FROM SARAH TO SYDNEY: The Woman Behind All-of-a-Kind Family, by June Cummins with Alexandra Dunietz. (Yale University, $35.) Sydney Taylor (born Sarah Brenner) wrote the popular All-of-a-Kind Family children’s books, published between the 1950s and the 1970s. This biography traces her difficult youth, her unlikely path to publication and her commitment to showing Jewish life in America. “Although she’s never been acknowledged as a great American novelist, or even an especially important one, she’s now the subject of a thoughtful, timely and comprehensive biography,” Jennifer Weiner writes in her review, that “gives this significant writer her due.”
THE SWEETNESS OF WATER, by Nathan Harris. (Little, Brown, $28.) After the Civil War, a Georgia landowner and his wife forge a surprisingly companionable relationship with a pair of formerly enslaved brothers, until a taboo love affair and a startling act of violence threaten their bond. Harris’s tender debut novel captures the yearning for human connection and the risks of departing from social norms. “Almost every time you expect a scene of horror,” our reviewer Martha Southgate writes, “you get a scene of kinship instead.”
FORGET THE ALAMO: The Rise and Fall of an American Myth, by Bryan Burrough, Chris Tomlinson and Jason Stanford. (Penguin Press, $32.) Three Texan writers demolish the myth surrounding the 1836 battle of the Alamo. “Much of the fun of the book,” our reviewer Christopher Knowlton writes, “derives from how deftly it strips that varnish off and demolishes the prevailing (white) racist shibboleths — in particular, what the authors call the Heroic Anglo Narrative of Texas history.” The authors show how the event’s racist underpinnings have done so much to establish and distort the identity of their home state.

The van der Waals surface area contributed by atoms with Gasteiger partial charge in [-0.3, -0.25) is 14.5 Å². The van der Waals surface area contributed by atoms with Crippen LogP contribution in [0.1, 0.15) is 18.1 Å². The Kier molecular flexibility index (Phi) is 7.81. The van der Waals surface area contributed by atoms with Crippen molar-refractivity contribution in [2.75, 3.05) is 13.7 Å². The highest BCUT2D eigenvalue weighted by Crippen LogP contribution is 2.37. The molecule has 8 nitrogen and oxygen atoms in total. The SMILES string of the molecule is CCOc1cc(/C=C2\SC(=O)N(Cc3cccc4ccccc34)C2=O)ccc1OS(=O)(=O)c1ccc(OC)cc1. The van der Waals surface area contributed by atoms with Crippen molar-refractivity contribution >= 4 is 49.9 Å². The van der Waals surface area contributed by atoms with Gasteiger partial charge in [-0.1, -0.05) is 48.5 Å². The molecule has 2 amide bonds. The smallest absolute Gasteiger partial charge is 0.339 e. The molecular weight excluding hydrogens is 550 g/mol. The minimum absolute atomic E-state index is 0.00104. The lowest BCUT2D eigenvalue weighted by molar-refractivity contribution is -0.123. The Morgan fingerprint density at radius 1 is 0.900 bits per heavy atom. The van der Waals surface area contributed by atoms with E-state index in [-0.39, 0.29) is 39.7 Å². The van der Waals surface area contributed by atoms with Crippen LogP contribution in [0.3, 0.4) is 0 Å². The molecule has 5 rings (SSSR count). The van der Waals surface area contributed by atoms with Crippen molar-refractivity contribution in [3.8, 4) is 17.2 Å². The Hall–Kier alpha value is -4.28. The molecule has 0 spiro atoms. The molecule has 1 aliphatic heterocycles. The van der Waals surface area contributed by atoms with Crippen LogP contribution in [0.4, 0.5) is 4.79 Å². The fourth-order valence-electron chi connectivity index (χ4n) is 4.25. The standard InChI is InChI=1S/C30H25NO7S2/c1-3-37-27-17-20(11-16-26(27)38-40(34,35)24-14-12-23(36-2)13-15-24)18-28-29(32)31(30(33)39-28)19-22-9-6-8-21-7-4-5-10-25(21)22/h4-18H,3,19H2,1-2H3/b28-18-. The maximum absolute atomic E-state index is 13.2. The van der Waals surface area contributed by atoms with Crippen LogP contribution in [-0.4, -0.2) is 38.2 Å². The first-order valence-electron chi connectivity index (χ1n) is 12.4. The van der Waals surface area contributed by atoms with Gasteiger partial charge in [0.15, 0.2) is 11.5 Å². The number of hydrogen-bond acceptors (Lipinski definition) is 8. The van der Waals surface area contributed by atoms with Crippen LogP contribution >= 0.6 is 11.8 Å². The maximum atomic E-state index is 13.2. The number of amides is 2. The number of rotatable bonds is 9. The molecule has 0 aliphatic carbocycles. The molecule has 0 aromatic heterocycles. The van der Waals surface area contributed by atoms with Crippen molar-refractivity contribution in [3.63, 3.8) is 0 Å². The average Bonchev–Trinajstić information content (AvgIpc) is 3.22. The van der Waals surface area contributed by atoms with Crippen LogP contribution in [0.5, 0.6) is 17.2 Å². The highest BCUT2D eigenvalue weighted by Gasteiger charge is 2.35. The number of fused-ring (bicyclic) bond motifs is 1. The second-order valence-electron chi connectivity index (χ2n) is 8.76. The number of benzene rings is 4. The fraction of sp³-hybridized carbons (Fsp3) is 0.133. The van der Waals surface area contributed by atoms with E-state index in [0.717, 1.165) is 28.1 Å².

THE PROFESSION: A Memoir of Community, Race and the Arc of Policing in America, by Bill Bratton and Peter Knobler. (Penguin Press, $30.) This book recounts a career through half a century of law enforcement, providing not only an insider’s perspective on one of the most contentious issues in American life but also suggestions for reform. “‘The Profession’ is a sometimes dense but consistently engaging account,” Alan Ehrenhalt writes in his review. It’s “a remarkably candid account of one man’s journey, but it is also a veritable encyclopedia of police tactics and culture.”
SEEING SERENA, by Gerald Marzorati. (Scribner, $26.) Serena Williams evokes so many emotions and symbolizes so many ideas that she, more than any other modern athlete, deserves a book-length meditation. Marzorati, a veteran tennis writer and former editor of The New York Times Magazine, offers a thoughtful tour through her 2019 season, highlighting her desire to win a Grand Slam title as a mother. The result is “a deep, satisfying meditation on Serena’s path through an unsatisfying year,” Touré writes in his review.